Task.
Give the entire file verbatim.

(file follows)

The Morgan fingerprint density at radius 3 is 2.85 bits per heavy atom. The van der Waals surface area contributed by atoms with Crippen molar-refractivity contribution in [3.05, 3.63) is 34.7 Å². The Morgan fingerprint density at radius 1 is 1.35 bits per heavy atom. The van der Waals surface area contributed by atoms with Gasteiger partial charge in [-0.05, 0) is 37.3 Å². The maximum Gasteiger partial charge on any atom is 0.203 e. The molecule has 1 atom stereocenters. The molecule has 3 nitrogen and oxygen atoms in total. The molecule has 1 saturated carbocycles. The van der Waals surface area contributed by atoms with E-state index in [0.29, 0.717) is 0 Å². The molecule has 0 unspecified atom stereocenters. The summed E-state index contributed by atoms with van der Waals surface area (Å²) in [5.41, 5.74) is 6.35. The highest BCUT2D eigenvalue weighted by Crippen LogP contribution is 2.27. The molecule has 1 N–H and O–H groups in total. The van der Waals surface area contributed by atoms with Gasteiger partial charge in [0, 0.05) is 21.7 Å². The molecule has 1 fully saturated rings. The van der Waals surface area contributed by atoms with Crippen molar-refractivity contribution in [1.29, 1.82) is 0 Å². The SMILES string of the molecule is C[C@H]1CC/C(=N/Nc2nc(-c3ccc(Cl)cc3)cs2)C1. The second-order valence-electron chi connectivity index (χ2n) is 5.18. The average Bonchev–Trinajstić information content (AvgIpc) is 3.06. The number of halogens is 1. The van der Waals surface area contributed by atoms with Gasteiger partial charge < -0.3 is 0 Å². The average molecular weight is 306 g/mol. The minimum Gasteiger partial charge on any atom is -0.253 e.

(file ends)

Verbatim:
The Morgan fingerprint density at radius 3 is 2.85 bits per heavy atom. The van der Waals surface area contributed by atoms with Crippen molar-refractivity contribution in [3.05, 3.63) is 34.7 Å². The Morgan fingerprint density at radius 1 is 1.35 bits per heavy atom. The van der Waals surface area contributed by atoms with Gasteiger partial charge in [-0.05, 0) is 37.3 Å². The maximum Gasteiger partial charge on any atom is 0.203 e. The molecule has 1 atom stereocenters. The molecule has 3 nitrogen and oxygen atoms in total. The molecule has 1 saturated carbocycles. The van der Waals surface area contributed by atoms with E-state index in [0.29, 0.717) is 0 Å². The molecule has 0 unspecified atom stereocenters. The summed E-state index contributed by atoms with van der Waals surface area (Å²) in [5.41, 5.74) is 6.35. The highest BCUT2D eigenvalue weighted by Crippen LogP contribution is 2.27. The molecule has 1 N–H and O–H groups in total. The van der Waals surface area contributed by atoms with Gasteiger partial charge in [0, 0.05) is 21.7 Å². The molecule has 1 fully saturated rings. The van der Waals surface area contributed by atoms with Crippen molar-refractivity contribution in [1.29, 1.82) is 0 Å². The SMILES string of the molecule is C[C@H]1CC/C(=N/Nc2nc(-c3ccc(Cl)cc3)cs2)C1. The second-order valence-electron chi connectivity index (χ2n) is 5.18. The average Bonchev–Trinajstić information content (AvgIpc) is 3.06. The number of halogens is 1. The van der Waals surface area contributed by atoms with Gasteiger partial charge < -0.3 is 0 Å². The average molecular weight is 306 g/mol. The minimum Gasteiger partial charge on any atom is -0.253 e.